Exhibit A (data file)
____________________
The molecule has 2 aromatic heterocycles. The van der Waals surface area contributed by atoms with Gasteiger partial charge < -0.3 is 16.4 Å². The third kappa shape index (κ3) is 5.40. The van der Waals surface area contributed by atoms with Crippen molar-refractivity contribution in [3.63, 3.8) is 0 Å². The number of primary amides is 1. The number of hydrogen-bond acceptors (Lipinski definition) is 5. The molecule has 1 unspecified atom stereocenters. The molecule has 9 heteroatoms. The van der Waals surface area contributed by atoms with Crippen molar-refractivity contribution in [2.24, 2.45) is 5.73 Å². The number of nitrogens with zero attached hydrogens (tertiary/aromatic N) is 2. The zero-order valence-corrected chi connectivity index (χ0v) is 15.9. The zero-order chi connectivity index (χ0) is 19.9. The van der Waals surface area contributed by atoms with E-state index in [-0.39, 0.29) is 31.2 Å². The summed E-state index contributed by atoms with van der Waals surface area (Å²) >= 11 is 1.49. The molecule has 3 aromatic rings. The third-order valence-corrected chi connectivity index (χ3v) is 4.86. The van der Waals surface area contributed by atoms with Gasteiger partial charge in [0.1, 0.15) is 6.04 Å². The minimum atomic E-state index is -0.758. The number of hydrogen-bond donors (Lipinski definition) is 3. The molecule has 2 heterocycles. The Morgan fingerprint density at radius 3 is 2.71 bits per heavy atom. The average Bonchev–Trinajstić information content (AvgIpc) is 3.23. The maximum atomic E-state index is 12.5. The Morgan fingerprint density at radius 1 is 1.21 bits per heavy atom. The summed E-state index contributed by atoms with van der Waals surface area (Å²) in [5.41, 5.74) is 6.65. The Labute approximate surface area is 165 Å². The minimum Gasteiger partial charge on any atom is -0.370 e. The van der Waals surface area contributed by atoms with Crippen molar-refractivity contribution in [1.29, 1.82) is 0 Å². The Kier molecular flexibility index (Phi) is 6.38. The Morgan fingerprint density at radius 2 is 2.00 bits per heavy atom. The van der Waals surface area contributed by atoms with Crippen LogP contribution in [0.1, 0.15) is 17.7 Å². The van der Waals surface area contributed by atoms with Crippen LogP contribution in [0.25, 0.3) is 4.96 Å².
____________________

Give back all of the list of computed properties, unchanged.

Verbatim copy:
The molecule has 2 aromatic heterocycles. The van der Waals surface area contributed by atoms with Gasteiger partial charge < -0.3 is 16.4 Å². The third kappa shape index (κ3) is 5.40. The van der Waals surface area contributed by atoms with Crippen molar-refractivity contribution in [3.63, 3.8) is 0 Å². The number of primary amides is 1. The number of hydrogen-bond acceptors (Lipinski definition) is 5. The molecule has 1 unspecified atom stereocenters. The molecule has 9 heteroatoms. The van der Waals surface area contributed by atoms with Crippen molar-refractivity contribution in [2.24, 2.45) is 5.73 Å². The number of nitrogens with zero attached hydrogens (tertiary/aromatic N) is 2. The zero-order valence-corrected chi connectivity index (χ0v) is 15.9. The zero-order chi connectivity index (χ0) is 19.9. The van der Waals surface area contributed by atoms with E-state index in [-0.39, 0.29) is 31.2 Å². The summed E-state index contributed by atoms with van der Waals surface area (Å²) >= 11 is 1.49. The molecule has 3 aromatic rings. The third-order valence-corrected chi connectivity index (χ3v) is 4.86. The van der Waals surface area contributed by atoms with Gasteiger partial charge in [0.1, 0.15) is 6.04 Å². The minimum atomic E-state index is -0.758. The number of hydrogen-bond donors (Lipinski definition) is 3. The molecule has 2 heterocycles. The Morgan fingerprint density at radius 3 is 2.71 bits per heavy atom. The average Bonchev–Trinajstić information content (AvgIpc) is 3.23. The maximum atomic E-state index is 12.5. The Morgan fingerprint density at radius 1 is 1.21 bits per heavy atom. The summed E-state index contributed by atoms with van der Waals surface area (Å²) in [5.41, 5.74) is 6.65. The Labute approximate surface area is 165 Å². The minimum Gasteiger partial charge on any atom is -0.370 e. The van der Waals surface area contributed by atoms with Crippen molar-refractivity contribution in [1.29, 1.82) is 0 Å². The Kier molecular flexibility index (Phi) is 6.38. The Morgan fingerprint density at radius 2 is 2.00 bits per heavy atom. The van der Waals surface area contributed by atoms with Crippen LogP contribution in [0.1, 0.15) is 17.7 Å². The van der Waals surface area contributed by atoms with Crippen LogP contribution in [0.25, 0.3) is 4.96 Å².